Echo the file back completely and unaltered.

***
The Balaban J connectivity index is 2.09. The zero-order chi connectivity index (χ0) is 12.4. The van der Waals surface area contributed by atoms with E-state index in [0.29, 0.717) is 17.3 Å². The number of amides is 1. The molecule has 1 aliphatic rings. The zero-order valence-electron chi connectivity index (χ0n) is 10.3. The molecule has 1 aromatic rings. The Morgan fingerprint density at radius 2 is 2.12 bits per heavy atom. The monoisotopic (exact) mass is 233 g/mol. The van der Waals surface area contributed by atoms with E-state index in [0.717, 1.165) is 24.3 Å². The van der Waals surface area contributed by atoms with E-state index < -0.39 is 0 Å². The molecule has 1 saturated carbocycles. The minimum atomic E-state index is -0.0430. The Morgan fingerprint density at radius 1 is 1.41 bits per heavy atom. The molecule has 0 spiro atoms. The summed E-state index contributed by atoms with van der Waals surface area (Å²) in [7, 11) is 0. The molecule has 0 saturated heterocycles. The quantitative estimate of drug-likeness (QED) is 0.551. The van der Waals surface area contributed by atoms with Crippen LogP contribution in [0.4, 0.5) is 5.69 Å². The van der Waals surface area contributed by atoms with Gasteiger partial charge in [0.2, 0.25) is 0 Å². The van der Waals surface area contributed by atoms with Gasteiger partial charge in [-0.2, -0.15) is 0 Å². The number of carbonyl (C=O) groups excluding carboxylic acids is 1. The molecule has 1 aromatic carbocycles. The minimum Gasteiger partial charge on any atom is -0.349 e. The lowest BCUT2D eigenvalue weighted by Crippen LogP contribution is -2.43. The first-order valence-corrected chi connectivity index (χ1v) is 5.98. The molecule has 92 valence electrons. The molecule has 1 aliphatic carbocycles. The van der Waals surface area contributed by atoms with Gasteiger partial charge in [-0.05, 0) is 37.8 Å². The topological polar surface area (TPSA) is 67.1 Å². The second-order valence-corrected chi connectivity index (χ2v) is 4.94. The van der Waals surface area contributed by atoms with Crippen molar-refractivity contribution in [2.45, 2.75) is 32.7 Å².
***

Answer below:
The Balaban J connectivity index is 2.09. The zero-order chi connectivity index (χ0) is 12.4. The van der Waals surface area contributed by atoms with E-state index in [0.29, 0.717) is 17.3 Å². The number of amides is 1. The molecule has 1 aliphatic rings. The zero-order valence-electron chi connectivity index (χ0n) is 10.3. The molecule has 1 aromatic rings. The Morgan fingerprint density at radius 2 is 2.12 bits per heavy atom. The monoisotopic (exact) mass is 233 g/mol. The van der Waals surface area contributed by atoms with E-state index in [0.717, 1.165) is 24.3 Å². The van der Waals surface area contributed by atoms with E-state index < -0.39 is 0 Å². The molecule has 1 saturated carbocycles. The minimum atomic E-state index is -0.0430. The Morgan fingerprint density at radius 1 is 1.41 bits per heavy atom. The molecule has 0 spiro atoms. The summed E-state index contributed by atoms with van der Waals surface area (Å²) in [7, 11) is 0. The molecule has 0 saturated heterocycles. The quantitative estimate of drug-likeness (QED) is 0.551. The van der Waals surface area contributed by atoms with Crippen LogP contribution in [0.4, 0.5) is 5.69 Å². The van der Waals surface area contributed by atoms with Gasteiger partial charge in [0.2, 0.25) is 0 Å². The van der Waals surface area contributed by atoms with Gasteiger partial charge in [-0.2, -0.15) is 0 Å². The number of carbonyl (C=O) groups excluding carboxylic acids is 1. The molecule has 1 aromatic carbocycles. The minimum Gasteiger partial charge on any atom is -0.349 e. The lowest BCUT2D eigenvalue weighted by Crippen LogP contribution is -2.43. The first-order valence-corrected chi connectivity index (χ1v) is 5.98. The molecule has 92 valence electrons. The molecule has 1 aliphatic carbocycles. The van der Waals surface area contributed by atoms with Gasteiger partial charge in [-0.05, 0) is 37.8 Å². The topological polar surface area (TPSA) is 67.1 Å². The second-order valence-corrected chi connectivity index (χ2v) is 4.94. The van der Waals surface area contributed by atoms with Crippen molar-refractivity contribution in [2.45, 2.75) is 32.7 Å².